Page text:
At 11pm today, UK Prime Minister Boris Johnson will hail the “dawn of a new era” as the UK leaves the European Union after a 47-year membership. Most EU laws – including the free movement of people – will remain in force until the end of December, by which time the UK aims to have reached a permanent free trade agreement with the EU.
The death toll from the coronavirus outbreak has now risen to 213 and the virus has officially been declared a global health emergency by the World Health Organisation. With a case being reported in Tibet this week, this means that the virus has now reached every region in mainland China. Infections have spread to at least 18 other countries.
After recent weak economic data led to speculation that interest rates could be cut, the Bank of England’s Monetary Policy Committee has voted to keep them held at 0.75%. Recent data showing a post-election improvement in business sentiment was just enough to prevent a rate cut in Mark Carney’s last Committee meeting as Governor before Andrew Bailey takes over in March.
At long last, the wait is over. Three and a half years since the Brexit vote, today we will finally leave the European Union. In the short term, it seems we’ll barely notice this long-awaited departure, the most noteworthy differences being a change to the colour of our passports and the introduction of a 50p “Brexit coin” carrying the inscription “Peace, prosperity and friendship with all nations”. Also in the UK this week, the Monetary Policy Committee has kept interest rates steady as central banks are on pause whilst they assess longer term economic direction. It seems that separating the longer-term trends from the shorter-term noise is not easy at the moment as markets continue to react to short-term impactful events.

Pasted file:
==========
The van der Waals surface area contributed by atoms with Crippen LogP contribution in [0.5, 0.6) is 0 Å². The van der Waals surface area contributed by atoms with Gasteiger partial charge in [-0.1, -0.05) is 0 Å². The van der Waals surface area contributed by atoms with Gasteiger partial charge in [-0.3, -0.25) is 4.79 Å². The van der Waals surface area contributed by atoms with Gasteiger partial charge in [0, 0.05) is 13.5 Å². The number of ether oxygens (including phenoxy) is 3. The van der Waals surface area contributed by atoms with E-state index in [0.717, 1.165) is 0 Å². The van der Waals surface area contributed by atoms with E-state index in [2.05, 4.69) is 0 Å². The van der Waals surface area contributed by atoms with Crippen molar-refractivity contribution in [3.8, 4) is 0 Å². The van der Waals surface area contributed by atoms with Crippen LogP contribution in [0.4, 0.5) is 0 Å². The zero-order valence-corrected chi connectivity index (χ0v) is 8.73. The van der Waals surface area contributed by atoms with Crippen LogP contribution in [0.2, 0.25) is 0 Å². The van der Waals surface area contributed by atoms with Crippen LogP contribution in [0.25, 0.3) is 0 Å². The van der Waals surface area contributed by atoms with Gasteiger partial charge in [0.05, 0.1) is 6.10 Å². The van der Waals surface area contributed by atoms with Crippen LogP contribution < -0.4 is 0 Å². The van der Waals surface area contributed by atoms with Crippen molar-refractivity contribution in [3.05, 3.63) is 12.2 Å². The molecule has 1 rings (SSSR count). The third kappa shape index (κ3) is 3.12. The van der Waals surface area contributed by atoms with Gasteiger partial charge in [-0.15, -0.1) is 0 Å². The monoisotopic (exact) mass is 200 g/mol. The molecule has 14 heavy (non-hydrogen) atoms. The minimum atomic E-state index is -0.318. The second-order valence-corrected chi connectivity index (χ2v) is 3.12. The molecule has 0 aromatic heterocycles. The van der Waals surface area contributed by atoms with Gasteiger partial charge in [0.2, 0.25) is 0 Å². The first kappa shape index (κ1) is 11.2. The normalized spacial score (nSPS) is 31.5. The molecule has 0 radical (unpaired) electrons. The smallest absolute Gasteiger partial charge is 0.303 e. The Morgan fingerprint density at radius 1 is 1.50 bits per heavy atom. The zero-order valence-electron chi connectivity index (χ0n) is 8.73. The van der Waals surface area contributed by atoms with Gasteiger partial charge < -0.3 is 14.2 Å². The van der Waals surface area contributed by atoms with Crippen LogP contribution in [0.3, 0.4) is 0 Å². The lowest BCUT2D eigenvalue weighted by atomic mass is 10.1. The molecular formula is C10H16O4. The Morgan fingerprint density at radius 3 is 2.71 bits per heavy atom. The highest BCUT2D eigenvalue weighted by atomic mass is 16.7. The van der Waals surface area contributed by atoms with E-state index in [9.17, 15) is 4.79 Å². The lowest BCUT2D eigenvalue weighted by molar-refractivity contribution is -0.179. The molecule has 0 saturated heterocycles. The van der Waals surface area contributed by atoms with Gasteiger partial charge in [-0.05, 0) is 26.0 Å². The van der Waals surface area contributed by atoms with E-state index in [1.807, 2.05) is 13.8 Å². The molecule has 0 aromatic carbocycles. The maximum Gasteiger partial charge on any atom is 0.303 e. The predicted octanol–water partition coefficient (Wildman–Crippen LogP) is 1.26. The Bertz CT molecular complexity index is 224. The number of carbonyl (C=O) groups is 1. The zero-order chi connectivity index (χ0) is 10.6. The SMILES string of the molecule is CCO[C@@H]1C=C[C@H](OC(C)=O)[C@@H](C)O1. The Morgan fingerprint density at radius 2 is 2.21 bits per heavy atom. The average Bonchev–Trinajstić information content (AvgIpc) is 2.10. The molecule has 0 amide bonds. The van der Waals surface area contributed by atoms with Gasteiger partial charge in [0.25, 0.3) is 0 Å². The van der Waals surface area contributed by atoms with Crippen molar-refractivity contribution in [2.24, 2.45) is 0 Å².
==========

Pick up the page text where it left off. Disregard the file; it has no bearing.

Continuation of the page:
Looking back on the first month of 2020, it’s fair to say we’ve had a gradual step up in things to be concerned about. January began with the US assassination of Iran’s military leader, and since then markets have had to deal with the announcement of relatively weak macroeconomic indicators and the breakout of an uncontrolled, increasingly serious virus. Enough bad news has been thrown at investors that it’s created some volatility – globally, markets are down over the course of this week. Large areas of China being under lockdown is inevitably going to act as a drag on short-term growth figures in many parts of the world. Our job as long-term investors is to continue to look past the noise: where we can see good companies being sold off due to short term fears, we can actively look to see if it makes sense to accumulate positions in these high quality assets for relatively cheap prices.
Quote of the week
“The barrier or the wall can be of steel instead of concrete if that works better.” Donald Trump.
A section of President Trump’s infamous border wall between the US and Mexico has collapsed in high winds. Video of the event was posted online and shows the wall section swaying violently in the wind as crews try to stabilise it. 130 feet of the newly installed, 30ft-high wall blew over, thankfully harming nobody. Trump’s border plans have faced extensive criticism for their high cost and multiple videos have emerged of people touting the ineffectiveness of the “virtually impenetrable” wall. These include a video of people sliding down the border wall slats like a fireman’s pole, one of an eight-year old girl scaling the wall in seconds, and even footage of a man climbing the wall whilst juggling.